Coffee is indeed a hugely loved beverage that people enjoy in the morning and/or throughout the day. Some of the coffee drinkers cannot even do any chores unless they boost their energy levels with as many cups of it as they can. Thanks to its high levels of antioxidants and beneficial nutrients, drinking coffee is actually healthy and can reduce type 2 diabetes risk.
Wait! Are you thinking about the connection between good health and coffee? Well, several studies also have shown that coffee consumption lowers the risk of developing many chronic diseases including type 2 diabetes. So, what is type 2 diabetes? Let’s learn about diabetes first.
What is diabetes?
Diabetes is a disease that affects how a body processes blood glucose. Blood glucose or blood sugar in our bodies is important. Why? Because it fuels the brain and gives energy to body muscles and tissues. So, if a person is diabetic it means that he or she has too much glucose in the blood. This happens when a body becomes insulin resistant and is unable to uptake glucose into the cells for energy.
Chronic diabetes types are type 1 and type 2. Other types include gestational diabetes, which occurs during pregnancy but goes away after birth.
Type 2 diabetes is a major health problem, affecting millions worldwide. People who are middle-aged or older are most likely to get it, and it used to be called adult-onset diabetes. However, type 2 diabetes also affects kids and teens dealing with obesity.
The symptoms of type 2 diabetes can be so mild that one cannot even notice them. Some of the symptoms include, being very thirsty, peeing a lot, blurry vision, fatigue/feeling worn out, wounds that don’t heal, feeling hungry and weight loss, etc.
Coffee drinking reduces type 2 diabetes risk
Coffee drinking has been linked with a reduced risk of type 2 diabetes, and researchers worldwide have agreed on this notion time and again.
A study led by Harvard School of Public Health (HSPH) researchers found that people who up the amount of coffee they drank each day by more than one cup over a four-year period had an 11% lower risk for type 2 diabetes than those who made no changes to their coffee consumption. In addition, the study found that those who decreased their coffee consumption by more than a cup per day increased their type 2 diabetes risk by 17%.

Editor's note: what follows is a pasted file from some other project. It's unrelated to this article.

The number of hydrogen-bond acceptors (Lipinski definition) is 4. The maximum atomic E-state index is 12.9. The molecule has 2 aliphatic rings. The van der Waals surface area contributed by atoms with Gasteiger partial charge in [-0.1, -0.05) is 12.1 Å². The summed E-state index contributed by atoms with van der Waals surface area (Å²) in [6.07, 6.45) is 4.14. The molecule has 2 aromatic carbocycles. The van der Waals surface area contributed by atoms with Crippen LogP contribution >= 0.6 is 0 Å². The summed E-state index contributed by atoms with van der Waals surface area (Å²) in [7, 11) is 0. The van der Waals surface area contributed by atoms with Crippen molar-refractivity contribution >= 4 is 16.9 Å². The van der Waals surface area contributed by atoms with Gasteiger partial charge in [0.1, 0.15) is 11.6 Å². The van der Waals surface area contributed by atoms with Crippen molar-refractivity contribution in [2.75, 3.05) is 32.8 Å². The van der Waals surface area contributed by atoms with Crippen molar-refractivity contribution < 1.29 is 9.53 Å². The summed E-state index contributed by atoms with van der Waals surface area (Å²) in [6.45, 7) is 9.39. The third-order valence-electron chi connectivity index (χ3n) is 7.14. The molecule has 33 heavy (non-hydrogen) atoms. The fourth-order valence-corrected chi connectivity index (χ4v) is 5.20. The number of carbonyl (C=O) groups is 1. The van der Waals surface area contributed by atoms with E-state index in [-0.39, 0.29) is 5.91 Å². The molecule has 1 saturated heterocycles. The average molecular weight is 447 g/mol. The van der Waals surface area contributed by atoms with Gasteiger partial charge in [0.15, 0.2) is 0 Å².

Harvard researchers tracked over 100,000 people for about 20 years. They concentrated on a four-year period, and their conclusions were later published in this 2014 study.
Over a dozen other studies have also linked coffee drinking to a lower risk of type 2 diabetes. However, for individuals who already have type 2 diabetes, drinking coffee or increasing the intake of the beverage could be harmful.
Did you know that the timing of coffee drinking also influences this effect?
Lunchtime coffee break best for fighting diabetes
Dr. Daniela S. Sartorelli of the University of Sao Paulo in Ribeirao Preto, Brazil, and her colleagues did research to establish a connection in 2010. He found out that one may need to enjoy his or her java with lunch if one wants to get any benefit.
The study in nearly 70,000 women found that those who drank at least a cup of coffee with lunch were one-third less likely to develop type 2 diabetes over several years than non-coffee drinkers. This was true for decaf and caffeinated coffee, with or without sugar. But drinking coffee at any other time of the day didn’t influence diabetes risk at all.
To investigate, Sartorelli’s team looked at 69,532 French women participating in a large European nutrition study. The women ranged in age from 41 to 72 when they were enrolled in the study and were followed for 11 years, on average. During that time, 1,415 of them developed type 2 diabetes. Overall, those who drank at least three cups of coffee daily were 27 percent less likely to become diabetic.
How is coffee beneficial for reducing type 2 diabetes risk?
Coffee is an ant-rich beverage and contains, vitamins, minerals, caffeine, and bioactive substances. Besides, the antioxidant properties in coffee include, chlorogenic ferulic and N-coumaric acids.
Studies have shown that the antioxidant properties of coffee are beneficial to human health. Coffee is rich in powerful antioxidants. Surprisingly, many people get more antioxidants from coffee than from fruits and veggies combined.
Antioxidants in coffee reduce inflammation in the body system
Antioxidants found in coffee actually reduce inflammation in the body system that raises one’s chances of type 2 diabetes.
People with type 2 diabetes don’t produce or use enough insulin – a hormone that controls the amount of sugar in the blood. Insulin may also have an impact on tissue in the body, producing obesity and the accumulation of fat around the belly and on major organs in the abdomen. The fat cells can produce chemicals that lead to inflammation.
Decades ago, researchers identified higher levels of inflammation in the bodies of people with type 2 diabetes. The levels of certain inflammatory chemicals called cytokines are often higher in people with type 2 diabetes compared to people without diabetes.
It is impressive, indeed, how healthy and beneficial a cup of coffee is. Did someone say, coffee? We like it super hot. What about you?
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